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by Ed McBain
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  • Author:
    Ed McBain
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    Pocket Star Books; New e. edition (June 3, 2004)
  • Pages:
    320 pages
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    1480 kb
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Читать онлайн The Frumious Bandersnatch. Mcbain Ed. Ed McBain. The frumious bandersnatch. The city in these pages is imaginary. The people, the places are all fictitious.

Читать онлайн The Frumious Bandersnatch.

Frumious Bandersnatch was a psychedelic rock band in the late 1960s. The band was named after a character from the Lewis Carroll poem "Jabberwocky". Based in San Francisco, California, the band was active from 1967 to 1969

Frumious Bandersnatch was a psychedelic rock band in the late 1960s. Based in San Francisco, California, the band was active from 1967 to 1969. Their initial three-song EP produced a minor underground hit with the song "Hearts to Cry". A recording of their live work, titled A Young Man's Song, was released by Big Beat (UK).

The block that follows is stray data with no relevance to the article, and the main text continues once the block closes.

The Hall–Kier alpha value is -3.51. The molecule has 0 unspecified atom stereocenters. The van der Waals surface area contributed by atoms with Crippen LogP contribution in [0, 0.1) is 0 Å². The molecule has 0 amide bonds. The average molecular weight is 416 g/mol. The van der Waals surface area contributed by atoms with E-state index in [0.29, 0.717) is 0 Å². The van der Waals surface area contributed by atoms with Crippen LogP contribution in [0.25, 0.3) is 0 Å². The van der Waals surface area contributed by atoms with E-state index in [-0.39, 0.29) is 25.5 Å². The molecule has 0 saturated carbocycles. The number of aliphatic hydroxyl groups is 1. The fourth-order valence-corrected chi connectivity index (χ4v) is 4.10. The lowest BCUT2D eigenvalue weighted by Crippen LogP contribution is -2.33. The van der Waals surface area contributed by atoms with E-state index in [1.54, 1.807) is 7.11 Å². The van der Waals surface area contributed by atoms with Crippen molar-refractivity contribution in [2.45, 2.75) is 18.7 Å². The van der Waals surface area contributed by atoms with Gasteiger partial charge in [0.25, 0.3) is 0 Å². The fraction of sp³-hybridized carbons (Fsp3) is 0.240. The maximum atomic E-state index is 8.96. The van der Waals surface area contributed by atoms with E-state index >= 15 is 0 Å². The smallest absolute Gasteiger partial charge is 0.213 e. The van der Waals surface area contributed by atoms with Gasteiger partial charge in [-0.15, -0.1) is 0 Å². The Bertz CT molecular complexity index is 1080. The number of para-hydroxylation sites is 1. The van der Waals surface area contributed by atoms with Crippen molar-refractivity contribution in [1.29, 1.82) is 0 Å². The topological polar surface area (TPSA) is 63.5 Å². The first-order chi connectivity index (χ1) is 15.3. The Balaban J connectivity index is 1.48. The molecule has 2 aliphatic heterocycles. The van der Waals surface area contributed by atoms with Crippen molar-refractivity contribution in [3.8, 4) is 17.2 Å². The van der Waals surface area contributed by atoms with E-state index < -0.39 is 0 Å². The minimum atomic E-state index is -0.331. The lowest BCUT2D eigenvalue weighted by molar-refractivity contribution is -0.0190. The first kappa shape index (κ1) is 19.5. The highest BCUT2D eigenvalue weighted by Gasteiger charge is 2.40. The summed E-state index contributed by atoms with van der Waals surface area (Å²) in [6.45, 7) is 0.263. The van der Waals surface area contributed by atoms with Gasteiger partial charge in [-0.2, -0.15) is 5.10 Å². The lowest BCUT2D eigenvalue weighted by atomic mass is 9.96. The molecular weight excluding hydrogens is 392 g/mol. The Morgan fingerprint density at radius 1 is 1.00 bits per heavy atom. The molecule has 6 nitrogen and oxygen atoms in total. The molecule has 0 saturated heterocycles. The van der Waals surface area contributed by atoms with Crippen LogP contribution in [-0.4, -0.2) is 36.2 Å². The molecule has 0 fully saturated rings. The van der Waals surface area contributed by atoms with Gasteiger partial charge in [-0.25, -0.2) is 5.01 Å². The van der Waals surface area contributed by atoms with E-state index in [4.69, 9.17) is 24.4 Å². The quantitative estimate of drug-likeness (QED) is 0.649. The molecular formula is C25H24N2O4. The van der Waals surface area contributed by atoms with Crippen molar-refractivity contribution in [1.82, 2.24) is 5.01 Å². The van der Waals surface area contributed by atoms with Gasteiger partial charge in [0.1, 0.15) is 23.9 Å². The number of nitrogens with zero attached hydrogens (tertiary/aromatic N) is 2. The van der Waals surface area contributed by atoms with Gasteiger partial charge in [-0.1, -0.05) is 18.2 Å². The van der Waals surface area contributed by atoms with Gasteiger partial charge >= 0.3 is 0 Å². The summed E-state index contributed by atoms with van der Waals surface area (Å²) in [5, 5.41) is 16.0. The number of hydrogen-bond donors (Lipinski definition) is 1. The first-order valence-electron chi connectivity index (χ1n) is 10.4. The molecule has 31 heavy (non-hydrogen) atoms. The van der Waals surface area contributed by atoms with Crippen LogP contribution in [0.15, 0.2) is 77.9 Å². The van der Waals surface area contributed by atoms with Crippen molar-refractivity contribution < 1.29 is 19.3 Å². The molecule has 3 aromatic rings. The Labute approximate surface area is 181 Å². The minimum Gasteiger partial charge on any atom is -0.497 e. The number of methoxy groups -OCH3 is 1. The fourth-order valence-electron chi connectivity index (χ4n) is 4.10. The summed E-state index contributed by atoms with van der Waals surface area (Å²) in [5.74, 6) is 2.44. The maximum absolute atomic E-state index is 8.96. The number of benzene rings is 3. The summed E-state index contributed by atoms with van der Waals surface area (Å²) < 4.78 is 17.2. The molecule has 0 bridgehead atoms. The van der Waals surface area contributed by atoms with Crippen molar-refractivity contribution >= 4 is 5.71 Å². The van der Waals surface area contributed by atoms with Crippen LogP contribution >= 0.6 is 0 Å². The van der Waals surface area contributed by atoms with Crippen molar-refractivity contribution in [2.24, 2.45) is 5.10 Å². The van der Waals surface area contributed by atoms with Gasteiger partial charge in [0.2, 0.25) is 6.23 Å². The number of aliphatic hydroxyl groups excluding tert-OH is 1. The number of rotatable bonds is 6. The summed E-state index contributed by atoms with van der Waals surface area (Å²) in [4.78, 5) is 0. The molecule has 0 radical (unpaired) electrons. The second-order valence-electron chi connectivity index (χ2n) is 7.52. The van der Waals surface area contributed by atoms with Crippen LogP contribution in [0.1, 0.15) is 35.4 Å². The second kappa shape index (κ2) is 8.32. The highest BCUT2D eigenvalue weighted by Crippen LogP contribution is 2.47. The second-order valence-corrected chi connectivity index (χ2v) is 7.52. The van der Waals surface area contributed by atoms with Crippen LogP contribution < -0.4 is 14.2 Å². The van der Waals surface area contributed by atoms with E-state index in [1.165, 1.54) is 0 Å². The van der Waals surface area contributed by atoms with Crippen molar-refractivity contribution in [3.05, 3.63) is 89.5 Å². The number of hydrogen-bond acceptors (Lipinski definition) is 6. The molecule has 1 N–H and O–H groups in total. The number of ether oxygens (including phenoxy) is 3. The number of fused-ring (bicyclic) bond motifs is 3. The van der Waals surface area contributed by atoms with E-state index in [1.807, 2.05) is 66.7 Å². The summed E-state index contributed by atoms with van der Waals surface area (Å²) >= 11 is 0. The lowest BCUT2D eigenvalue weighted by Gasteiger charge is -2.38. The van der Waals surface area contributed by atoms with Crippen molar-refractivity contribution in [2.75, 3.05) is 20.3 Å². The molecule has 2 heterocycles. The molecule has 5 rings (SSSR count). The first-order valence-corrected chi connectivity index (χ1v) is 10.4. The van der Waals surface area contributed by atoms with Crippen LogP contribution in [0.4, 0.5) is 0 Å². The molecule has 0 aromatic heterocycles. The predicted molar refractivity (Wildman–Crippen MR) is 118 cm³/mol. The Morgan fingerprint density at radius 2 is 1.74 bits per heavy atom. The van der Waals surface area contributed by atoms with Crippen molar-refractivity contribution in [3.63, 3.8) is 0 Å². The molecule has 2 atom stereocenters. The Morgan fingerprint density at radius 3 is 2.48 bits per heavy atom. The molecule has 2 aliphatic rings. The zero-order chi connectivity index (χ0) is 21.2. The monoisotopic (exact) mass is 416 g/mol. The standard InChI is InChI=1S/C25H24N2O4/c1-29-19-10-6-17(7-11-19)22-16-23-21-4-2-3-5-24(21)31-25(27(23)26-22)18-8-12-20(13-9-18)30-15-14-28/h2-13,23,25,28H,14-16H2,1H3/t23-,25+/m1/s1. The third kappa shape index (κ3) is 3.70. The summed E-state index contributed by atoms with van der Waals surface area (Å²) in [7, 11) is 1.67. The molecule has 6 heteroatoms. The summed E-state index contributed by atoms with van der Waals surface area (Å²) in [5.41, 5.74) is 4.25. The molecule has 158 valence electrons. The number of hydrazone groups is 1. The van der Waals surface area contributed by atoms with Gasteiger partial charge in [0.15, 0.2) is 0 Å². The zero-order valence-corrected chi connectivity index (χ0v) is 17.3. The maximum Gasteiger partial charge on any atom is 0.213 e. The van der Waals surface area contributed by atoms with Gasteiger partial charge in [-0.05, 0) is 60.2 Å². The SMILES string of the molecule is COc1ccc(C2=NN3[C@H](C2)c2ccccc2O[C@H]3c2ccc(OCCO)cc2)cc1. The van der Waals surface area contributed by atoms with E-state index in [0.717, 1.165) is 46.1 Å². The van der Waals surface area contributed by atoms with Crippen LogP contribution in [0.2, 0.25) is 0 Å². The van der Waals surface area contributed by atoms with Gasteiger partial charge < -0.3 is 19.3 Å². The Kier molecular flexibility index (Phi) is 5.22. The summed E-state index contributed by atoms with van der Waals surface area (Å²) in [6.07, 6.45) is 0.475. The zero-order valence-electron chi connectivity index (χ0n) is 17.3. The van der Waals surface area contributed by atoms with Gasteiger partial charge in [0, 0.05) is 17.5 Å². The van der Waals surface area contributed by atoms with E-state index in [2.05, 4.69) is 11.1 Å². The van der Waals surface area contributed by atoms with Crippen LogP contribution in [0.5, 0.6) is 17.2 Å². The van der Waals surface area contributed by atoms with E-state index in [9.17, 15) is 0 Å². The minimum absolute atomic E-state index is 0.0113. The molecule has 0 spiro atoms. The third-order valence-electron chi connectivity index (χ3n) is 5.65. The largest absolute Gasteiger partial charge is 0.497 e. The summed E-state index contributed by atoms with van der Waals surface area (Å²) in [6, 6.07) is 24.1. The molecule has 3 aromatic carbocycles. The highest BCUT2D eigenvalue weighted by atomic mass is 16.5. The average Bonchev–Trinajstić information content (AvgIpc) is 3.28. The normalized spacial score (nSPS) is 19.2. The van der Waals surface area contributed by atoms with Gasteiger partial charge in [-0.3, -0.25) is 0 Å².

She slammed the door shut at once. Oh, shit! she said, and fumbled the padlock into the hasp, and snapped it shut again. Ave, she yelled, she saw me!

She slammed the door shut at once. The two men were sitting at a small round table near the window, eating the pizza Cal had brought back from the local Pizza Hut. What do you mean?. I opened the door, she was looking out at me. So what’d you do? Slammed the door shut

THE FRUMIOUS BANDERSNATCH - Ex Ed McBain – 53th book in 87th precinct series Bison Records' self-styled impresario Barney Loomis runs into a snag in his effort to catapult his newest performer, Tamar Valparaiso, to stardom